“Stealing Parker” Non-Spoiler Book Review

Title: Stealing Parker

Author: Miranda Kenneally

Genre: Young Adult

Rating: 4/5

"Stealing Parker"

“Stealing Parker”

Not since Eleanor & Park have I read a Young Adult book that treats the topic of growing up and falling in love with such honesty and heart as Stealing Parker does. An underrated gem of a book, Stealing Parker, the second installment in the Hundred Oaks series, attempts to be more than a typical YA novel. It deals with sex, love, religion and growing pains in a thought provoking way. If you are looking for a book that goes beyond the typical tropes of love triangles, Mary Sues and super-hot love interests, Stealing Parker is a must read.

Stealing Parker tells the story of Parker Shelton, an all-star softball player and valedictorian who falls from grace after her mother comes out as a lesbian. Determined to prove that she is not like her mother, Parker kisses and flirts with every boy in sight. She garners a promiscuous reputation that, when combined with her mother’s scandal, alienates her from church and school. Abandoned by her friends, Parker quits the softball team and focuses on other endeavors, like getting into Vanderbilt and hanging out with her best friend Drew Bates. But when Coach Barnes asks Parker to help him manage the boy’s baseball team alongside the hot new assistant Brian Hoffman, the former queen of diamonds finds herself on a journey full of heartache, forbidden romance, religious awakening and self-discovery.

I was very surprised by this book. Initially I came across the title on Goodreads when I was searching for books that involved women playing baseball. There aren’t enough novels out there that deal with this particular topic and while Stealing Parker is a little weak when it comes to the baseball, (Parker only plays softball for a short time towards the end), it is rich in plot and character. Kenneally succeeds in making Parker a three dimensional character. She’s not a typical tomboy. She likes to dress up, kiss boys and do school work. Some reviews I’ve read have criticized the book for making Parker seem unrealistic. After all, how can a girl who is as flirtatious as Parker, maintain the grades needed to be valedictorian? While I understand their point, I think Parker is more realistic than other characters I’ve come across in YA fiction. She’s not as strong as Katniss, but she isn’t weak like Bella either. She is just a normal girl trying to find herself.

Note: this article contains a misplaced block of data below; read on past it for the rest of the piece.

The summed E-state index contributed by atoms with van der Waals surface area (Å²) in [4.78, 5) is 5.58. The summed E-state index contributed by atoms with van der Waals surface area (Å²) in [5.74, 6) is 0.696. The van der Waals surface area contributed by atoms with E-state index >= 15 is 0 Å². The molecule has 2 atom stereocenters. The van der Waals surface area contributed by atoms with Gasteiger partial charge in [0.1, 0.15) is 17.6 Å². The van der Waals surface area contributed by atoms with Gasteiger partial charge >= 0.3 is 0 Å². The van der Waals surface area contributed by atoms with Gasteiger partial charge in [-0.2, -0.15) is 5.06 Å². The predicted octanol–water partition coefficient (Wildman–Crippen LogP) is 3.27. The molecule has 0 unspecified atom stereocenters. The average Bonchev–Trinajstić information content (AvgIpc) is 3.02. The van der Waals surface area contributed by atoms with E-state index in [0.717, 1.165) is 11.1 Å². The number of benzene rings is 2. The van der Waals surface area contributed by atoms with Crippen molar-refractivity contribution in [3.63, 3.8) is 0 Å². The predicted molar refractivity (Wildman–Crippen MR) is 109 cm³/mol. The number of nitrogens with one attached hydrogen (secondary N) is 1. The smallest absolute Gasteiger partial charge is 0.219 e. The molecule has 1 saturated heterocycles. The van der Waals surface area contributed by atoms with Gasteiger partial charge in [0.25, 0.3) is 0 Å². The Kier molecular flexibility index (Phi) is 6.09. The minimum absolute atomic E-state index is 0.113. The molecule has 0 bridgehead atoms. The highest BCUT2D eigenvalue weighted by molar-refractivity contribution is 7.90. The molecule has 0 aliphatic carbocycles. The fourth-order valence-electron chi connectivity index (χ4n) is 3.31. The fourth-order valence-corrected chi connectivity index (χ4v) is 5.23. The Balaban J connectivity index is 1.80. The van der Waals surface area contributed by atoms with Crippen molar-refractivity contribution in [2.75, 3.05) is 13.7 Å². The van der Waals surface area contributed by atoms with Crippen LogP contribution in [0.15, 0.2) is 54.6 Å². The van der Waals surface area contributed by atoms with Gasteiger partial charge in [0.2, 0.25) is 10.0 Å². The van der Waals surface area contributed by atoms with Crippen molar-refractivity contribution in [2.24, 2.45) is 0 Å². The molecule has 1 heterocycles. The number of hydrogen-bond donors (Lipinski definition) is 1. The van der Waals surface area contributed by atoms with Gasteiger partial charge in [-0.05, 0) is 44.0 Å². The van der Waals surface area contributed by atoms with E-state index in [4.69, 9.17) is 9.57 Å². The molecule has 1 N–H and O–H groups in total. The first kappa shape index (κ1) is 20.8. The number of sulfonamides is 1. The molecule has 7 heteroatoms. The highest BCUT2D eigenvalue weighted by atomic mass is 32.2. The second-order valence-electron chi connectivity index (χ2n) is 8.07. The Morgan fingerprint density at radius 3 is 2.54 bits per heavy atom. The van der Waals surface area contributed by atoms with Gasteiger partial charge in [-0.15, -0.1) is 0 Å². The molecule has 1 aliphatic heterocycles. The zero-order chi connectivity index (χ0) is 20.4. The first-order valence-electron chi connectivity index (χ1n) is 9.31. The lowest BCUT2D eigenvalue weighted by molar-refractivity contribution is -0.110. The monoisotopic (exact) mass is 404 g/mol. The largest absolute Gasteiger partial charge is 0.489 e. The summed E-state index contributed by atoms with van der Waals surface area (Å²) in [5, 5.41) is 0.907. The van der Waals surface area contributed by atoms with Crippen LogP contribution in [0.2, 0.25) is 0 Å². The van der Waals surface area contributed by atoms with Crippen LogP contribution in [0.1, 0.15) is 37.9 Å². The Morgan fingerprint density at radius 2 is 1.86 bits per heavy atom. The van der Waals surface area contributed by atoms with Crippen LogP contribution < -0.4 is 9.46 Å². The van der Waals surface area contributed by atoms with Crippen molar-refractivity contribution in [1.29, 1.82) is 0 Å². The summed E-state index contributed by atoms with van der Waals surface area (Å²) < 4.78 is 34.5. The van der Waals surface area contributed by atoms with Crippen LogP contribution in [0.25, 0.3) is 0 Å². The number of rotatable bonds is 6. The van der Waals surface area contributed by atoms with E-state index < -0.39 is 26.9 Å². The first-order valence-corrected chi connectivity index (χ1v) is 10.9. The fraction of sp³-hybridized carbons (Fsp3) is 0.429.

There is a heavy religious aspect to this novel. Almost every chapter ends with Parker writing a note to God. In fact, there is a whole subplot about the church turning its back on the family because of her mother’s sexuality. Some may find this offensive, because it paints Christianity in a bad light. However, in the end, Parker develops a stronger relationship with God that actually helps her mend her relationship with her mother. It’s the typical crisis of faith. Sometimes you have to hit rock bottom before you see the light.

This book also deals with forbidden romance in the form of Brian Hoffman. The assistant coach of the boy’s baseball team, the twenty-three year old Hoffman develops a friendship with Parker that quickly escalates into something more. The relationship is uncomfortable at times and there is one scene with sexual content that may be unsuited to younger readers. With that being said, Kenneally uses this relationship as the foundation for a positive and inspiring message about love and sex.

My one problem with the book was the ending. Nothing is really wrapped up. There are too many lose ends. Kenneally could have easily added another few chapters to allow proper closure for her characters. I’m willing to overlook this shortcoming however, because Kenneally deals with high school life-love, loneliness, drama–in a way that made me reminisce about my own adolescent experience.

Overall, Stealing Parker is a fun and inspiring novel that is perfect for readers looking for something just a little different.

 

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